Early unemployment numbers hinted at new reality that took Las Vegas jobs

Local News
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LAS VEGAS (KLAS) — A March unemployment rate of 6.7% in Las Vegas only begins to tell the story that began to unfold as COVID-19 shut down the city’s economy.

That’s because that measure was taken before casinos on the Las Vegas Strip closed on March 17. Data collected through the week of March 12 show the spike starting to take shape in a March report released by the Nevada Department of Employment, Training and Rehabilitation (DETR) on Tuesday. We won’t see the magnitude of that spike until the next report.

“As with our statewide data released last week, today’s report shows the earliest effects of the COVID-19 pandemic on Nevada’s local areas,” said David Schmidt, Chief Economist for DETR.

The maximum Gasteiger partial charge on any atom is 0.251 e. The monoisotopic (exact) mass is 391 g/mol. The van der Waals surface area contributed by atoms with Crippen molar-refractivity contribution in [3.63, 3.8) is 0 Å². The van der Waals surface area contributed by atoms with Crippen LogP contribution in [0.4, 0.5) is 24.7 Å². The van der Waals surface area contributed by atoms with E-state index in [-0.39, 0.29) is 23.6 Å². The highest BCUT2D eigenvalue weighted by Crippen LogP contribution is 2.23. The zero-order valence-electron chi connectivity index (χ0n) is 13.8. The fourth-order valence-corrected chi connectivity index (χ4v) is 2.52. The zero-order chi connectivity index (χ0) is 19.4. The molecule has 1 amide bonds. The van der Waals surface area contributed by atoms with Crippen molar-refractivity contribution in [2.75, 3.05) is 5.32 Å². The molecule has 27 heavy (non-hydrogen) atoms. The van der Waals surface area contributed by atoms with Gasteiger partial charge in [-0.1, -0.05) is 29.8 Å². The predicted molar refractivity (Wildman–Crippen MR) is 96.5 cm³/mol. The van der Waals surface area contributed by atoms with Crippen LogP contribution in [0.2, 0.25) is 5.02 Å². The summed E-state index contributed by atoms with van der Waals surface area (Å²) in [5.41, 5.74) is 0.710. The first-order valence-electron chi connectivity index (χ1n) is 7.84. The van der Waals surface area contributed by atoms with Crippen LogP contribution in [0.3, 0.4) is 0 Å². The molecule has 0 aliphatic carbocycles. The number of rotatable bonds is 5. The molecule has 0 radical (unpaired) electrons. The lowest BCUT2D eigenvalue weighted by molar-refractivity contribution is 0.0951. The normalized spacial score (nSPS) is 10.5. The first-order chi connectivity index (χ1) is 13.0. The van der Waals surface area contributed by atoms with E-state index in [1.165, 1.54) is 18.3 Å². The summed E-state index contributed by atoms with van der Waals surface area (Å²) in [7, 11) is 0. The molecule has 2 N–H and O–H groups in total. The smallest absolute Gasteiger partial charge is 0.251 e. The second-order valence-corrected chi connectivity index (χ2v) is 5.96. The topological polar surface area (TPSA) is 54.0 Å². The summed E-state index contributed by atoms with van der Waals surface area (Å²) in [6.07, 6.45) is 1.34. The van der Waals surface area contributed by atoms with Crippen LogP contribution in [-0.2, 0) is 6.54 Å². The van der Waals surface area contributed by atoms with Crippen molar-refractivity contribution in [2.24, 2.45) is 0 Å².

SEE ALSO:
The statewide report from Thursday
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“We can see in these early numbers how counties are being impacted in different ways at this early stage. Unemployment increased the most in the state’s urban areas, with the impact hitting North Las Vegas the hardest with an increase of 3.2 percentage points,” Schmidt said.

Today’s report on Metropolitan Statistical Areas shows:

Job growth (seasonally adjusted)

  • Las Vegas: down 4,100 jobs over the month, up 6,300 over the year (0.6%).
  • Reno: down 500 jobs over the month, up 3,300 over the year (1.3%).
  • Carson City: down 100 jobs over the month, up 400 jobs over the year (1.3%).

Unemployment (not seasonally adjusted):

  • Las Vegas: 6.7%, up from February’s 3.9%, and up from 4.1% last year.
  • Reno: 5.3%, up from 3.2% in February, and up from 3.6% last year.
  • Carson City: 6.7%, up from 4.1% in February, and up from 4.5% last year.

In the monthly report, Eureka County has Nevada’s lowest unemployment rate at 3.8%, while Nye County had the highest at 7.8%.

Those numbers will change dramatically in the next report, which will show the damage to Nevada’s workforce. A recent report said 39% of jobs in the metro area are in the retail, leisure and hospitality sector — the hardest hit in the COVID-19 crisis.

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